No, I am not talking about my pasty race – I am once again talking about that musical mensch, Jack White. Although he is even pastier than I am. Which is fine because that probably means he is working on a new White Stripes or Raconteurs or Dead Weather song rather than lounging on a beach somewhere and NOT providing me with excellent new music to listen to. Work, Jack, work! Jack recently did an interview with Rolling Stone, talking about his decade in the music business, which I found very interesting. On any professional level, he can be considered a great success – he plays the music he wants to play, it sells well despite sometimes being waaaay away from the mainstream, and seems happy about the work he’s done and excited about the projects he will do. He makes, it seems, very few concessions or compromises. How is Jack White getting it right? There are answers in the RS article, which I shall mine and refine for you now.

1. Control: The pop music business is in the midst of its most rapid transformation since Gertrude fired up the Victrola. It’s everyone for themselves now, and if you want a pro career you have to align yourself with old-style companies that form and market and profit from your product, or you DIY. This means you try to hook up with an independent music company or you REALLY DIY. Jack White knows this, and last year decided to fully flesh out his Third Man Records label into a Nashville-based production studio and store as well. His goal is to create some opportunity and stability for other musicians as well as investing in the nuts and bolts of what he needs to create and distribute his own product. It’s a smart move for him – he’s got enough bankroll, credibility, and reasonable understanding of realities of business to succeed here where others might not.

2. Diversify and Expand: Another smart business principal, and one that has paid off tremendously in the creative area for White as well. He is a multi-instrumentalist (and genuinely very good at each one, whether it’s guitar, piano, drums, vocals, etc.), a songwriter, a producer, a filmmaker, an artist, a financier, a marketer, and a master performer. Instead of leaving most of the work to others or resting on his laurels, he works hard at improving everything he does and takes opportunities to learn and practice. People want to see what he will do next, because he brings something different and interesting to the table. That takes hard work, confidence, bravery, and humility.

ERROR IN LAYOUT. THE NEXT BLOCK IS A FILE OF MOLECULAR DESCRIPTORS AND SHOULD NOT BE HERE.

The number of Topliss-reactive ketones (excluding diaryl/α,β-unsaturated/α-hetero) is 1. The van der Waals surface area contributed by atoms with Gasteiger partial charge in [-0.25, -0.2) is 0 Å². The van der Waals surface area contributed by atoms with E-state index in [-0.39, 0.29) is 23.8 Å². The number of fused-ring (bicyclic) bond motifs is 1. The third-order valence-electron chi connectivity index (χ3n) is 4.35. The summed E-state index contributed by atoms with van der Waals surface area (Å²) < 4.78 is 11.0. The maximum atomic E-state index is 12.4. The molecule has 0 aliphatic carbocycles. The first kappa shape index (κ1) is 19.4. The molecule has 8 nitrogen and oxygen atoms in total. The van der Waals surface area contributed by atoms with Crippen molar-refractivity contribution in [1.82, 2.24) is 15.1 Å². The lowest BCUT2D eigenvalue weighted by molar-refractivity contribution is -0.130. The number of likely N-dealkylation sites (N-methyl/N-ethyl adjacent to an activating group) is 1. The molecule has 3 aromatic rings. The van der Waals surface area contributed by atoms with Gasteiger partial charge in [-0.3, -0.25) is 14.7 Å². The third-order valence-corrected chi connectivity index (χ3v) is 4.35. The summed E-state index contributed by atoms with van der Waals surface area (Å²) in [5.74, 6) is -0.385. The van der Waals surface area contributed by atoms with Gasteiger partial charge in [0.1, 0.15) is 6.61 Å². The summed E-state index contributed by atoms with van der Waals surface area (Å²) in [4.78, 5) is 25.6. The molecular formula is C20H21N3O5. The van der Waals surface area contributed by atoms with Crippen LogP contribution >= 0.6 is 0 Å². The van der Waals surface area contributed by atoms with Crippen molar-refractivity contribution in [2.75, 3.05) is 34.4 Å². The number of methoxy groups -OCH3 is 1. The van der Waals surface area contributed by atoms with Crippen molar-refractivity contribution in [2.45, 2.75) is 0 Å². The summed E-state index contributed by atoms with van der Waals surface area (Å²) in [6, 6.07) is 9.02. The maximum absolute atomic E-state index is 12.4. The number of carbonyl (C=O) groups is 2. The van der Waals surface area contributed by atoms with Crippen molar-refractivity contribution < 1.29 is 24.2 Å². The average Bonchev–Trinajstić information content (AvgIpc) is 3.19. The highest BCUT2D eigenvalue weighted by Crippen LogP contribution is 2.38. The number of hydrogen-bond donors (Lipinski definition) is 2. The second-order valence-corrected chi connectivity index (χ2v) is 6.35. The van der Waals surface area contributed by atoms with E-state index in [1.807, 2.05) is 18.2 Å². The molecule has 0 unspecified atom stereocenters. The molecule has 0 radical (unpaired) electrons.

3. Go With The Flow: Another quality that makes White’s work exciting is that he is willing to see what happens, what might inspire him day by day, what he can grab from all kinds of sources to make what he makes. That isn’t to say he’s lounging on the beach waiting for the magical muse to hit him; we have already established here via his pale countenance that this is not the case. No, I’d be willing to bet that Jack White is attuned to his surroundings more than most, where rain falling on a piece of scrap metal can become a drum sound, a girl standing alone at a bus stop can make for a new set of lyrics, and watching a modest street performer can renew style and energy. He’s open to the world and pretty sure that it will bring him stuff to think about, therefore he can get the most out of it.

4. Please Yourself First: Most artists start out this way – they write and perform in their natural style, what they like to do. The danger lies in what happens next, and success or the lack of it has everything to do with it. If you are hungry for recognition and sales, the temptation is very strong to modify what you do to fit in with those who are getting the press and the bucks. If you are successful, then you can get caught in the trap of opinions from fans, friends, family, critics, managers, producers, your dry cleaner, the guy at the 7-11 – everyone wants to tell you that you are wonderful and don’t ever change, or that you suck and should quit, or that you are boring, weird, perfect, derivative…pick a term, any term. There’s nothing more true than “you can’t please everyone.” White went through his own period of doubts and difficulty, and then decided just to keep doing his thing, whatever happened or whatever anyone said, and would live with the outcome. It worked.

It’s a funny coincidence – last night as I was driving Mr11 to his martial arts class, “Icky Thump” by the White Stripes was playing on the car radio and he asked me how old the band was. I told him I thought the White Stripes had been around about 10 years, and he was quite surprised. “I thought they’ve been around as long as the Beatles or something!” he said, as I smiled and told him, nope, not quite that long.

To Mr11, the White Stripes are classic. I am sure that would please Jack White a whole bunch.